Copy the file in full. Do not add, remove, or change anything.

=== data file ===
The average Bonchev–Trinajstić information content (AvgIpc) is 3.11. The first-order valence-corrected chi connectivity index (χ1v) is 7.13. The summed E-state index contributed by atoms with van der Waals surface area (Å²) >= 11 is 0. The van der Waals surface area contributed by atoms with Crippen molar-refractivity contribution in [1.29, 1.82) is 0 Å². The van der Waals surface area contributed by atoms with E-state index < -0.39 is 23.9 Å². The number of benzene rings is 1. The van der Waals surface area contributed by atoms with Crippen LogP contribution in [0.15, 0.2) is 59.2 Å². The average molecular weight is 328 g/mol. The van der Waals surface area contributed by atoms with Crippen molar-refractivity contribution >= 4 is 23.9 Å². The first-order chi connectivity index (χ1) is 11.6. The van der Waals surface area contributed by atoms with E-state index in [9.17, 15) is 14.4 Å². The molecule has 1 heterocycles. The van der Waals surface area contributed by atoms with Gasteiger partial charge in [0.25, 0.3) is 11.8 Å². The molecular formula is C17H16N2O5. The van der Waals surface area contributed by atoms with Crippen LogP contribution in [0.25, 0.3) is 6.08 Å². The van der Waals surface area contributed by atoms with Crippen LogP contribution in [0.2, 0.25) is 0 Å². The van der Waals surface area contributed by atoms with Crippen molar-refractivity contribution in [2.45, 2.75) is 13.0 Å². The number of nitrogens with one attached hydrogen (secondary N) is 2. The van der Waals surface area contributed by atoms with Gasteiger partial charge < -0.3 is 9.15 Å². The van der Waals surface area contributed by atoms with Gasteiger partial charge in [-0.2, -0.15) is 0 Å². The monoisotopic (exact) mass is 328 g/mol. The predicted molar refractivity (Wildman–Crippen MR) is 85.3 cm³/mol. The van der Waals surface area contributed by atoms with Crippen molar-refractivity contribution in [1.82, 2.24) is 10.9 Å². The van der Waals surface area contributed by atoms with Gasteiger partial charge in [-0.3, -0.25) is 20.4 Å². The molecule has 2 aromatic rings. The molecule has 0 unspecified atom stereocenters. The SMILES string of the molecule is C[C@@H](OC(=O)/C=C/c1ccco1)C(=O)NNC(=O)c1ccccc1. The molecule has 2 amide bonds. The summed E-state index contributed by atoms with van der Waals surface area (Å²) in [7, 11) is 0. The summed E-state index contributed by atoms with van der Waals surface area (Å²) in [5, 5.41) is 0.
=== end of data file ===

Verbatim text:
The average Bonchev–Trinajstić information content (AvgIpc) is 3.11. The first-order valence-corrected chi connectivity index (χ1v) is 7.13. The summed E-state index contributed by atoms with van der Waals surface area (Å²) >= 11 is 0. The van der Waals surface area contributed by atoms with Crippen molar-refractivity contribution in [1.29, 1.82) is 0 Å². The van der Waals surface area contributed by atoms with E-state index < -0.39 is 23.9 Å². The number of benzene rings is 1. The van der Waals surface area contributed by atoms with Crippen LogP contribution in [0.15, 0.2) is 59.2 Å². The average molecular weight is 328 g/mol. The van der Waals surface area contributed by atoms with Crippen molar-refractivity contribution >= 4 is 23.9 Å². The first-order chi connectivity index (χ1) is 11.6. The van der Waals surface area contributed by atoms with E-state index in [9.17, 15) is 14.4 Å². The molecule has 1 heterocycles. The van der Waals surface area contributed by atoms with Gasteiger partial charge in [0.25, 0.3) is 11.8 Å². The molecular formula is C17H16N2O5. The van der Waals surface area contributed by atoms with Crippen LogP contribution in [0.25, 0.3) is 6.08 Å². The van der Waals surface area contributed by atoms with Crippen LogP contribution in [0.2, 0.25) is 0 Å². The van der Waals surface area contributed by atoms with Crippen molar-refractivity contribution in [2.45, 2.75) is 13.0 Å². The number of nitrogens with one attached hydrogen (secondary N) is 2. The van der Waals surface area contributed by atoms with Gasteiger partial charge < -0.3 is 9.15 Å². The van der Waals surface area contributed by atoms with Gasteiger partial charge in [-0.2, -0.15) is 0 Å². The monoisotopic (exact) mass is 328 g/mol. The predicted molar refractivity (Wildman–Crippen MR) is 85.3 cm³/mol. The van der Waals surface area contributed by atoms with Crippen molar-refractivity contribution in [1.82, 2.24) is 10.9 Å². The van der Waals surface area contributed by atoms with Gasteiger partial charge in [-0.3, -0.25) is 20.4 Å². The molecule has 2 aromatic rings. The molecule has 0 unspecified atom stereocenters. The SMILES string of the molecule is C[C@@H](OC(=O)/C=C/c1ccco1)C(=O)NNC(=O)c1ccccc1. The molecule has 2 amide bonds. The summed E-state index contributed by atoms with van der Waals surface area (Å²) in [7, 11) is 0. The summed E-state index contributed by atoms with van der Waals surface area (Å²) in [5, 5.41) is 0.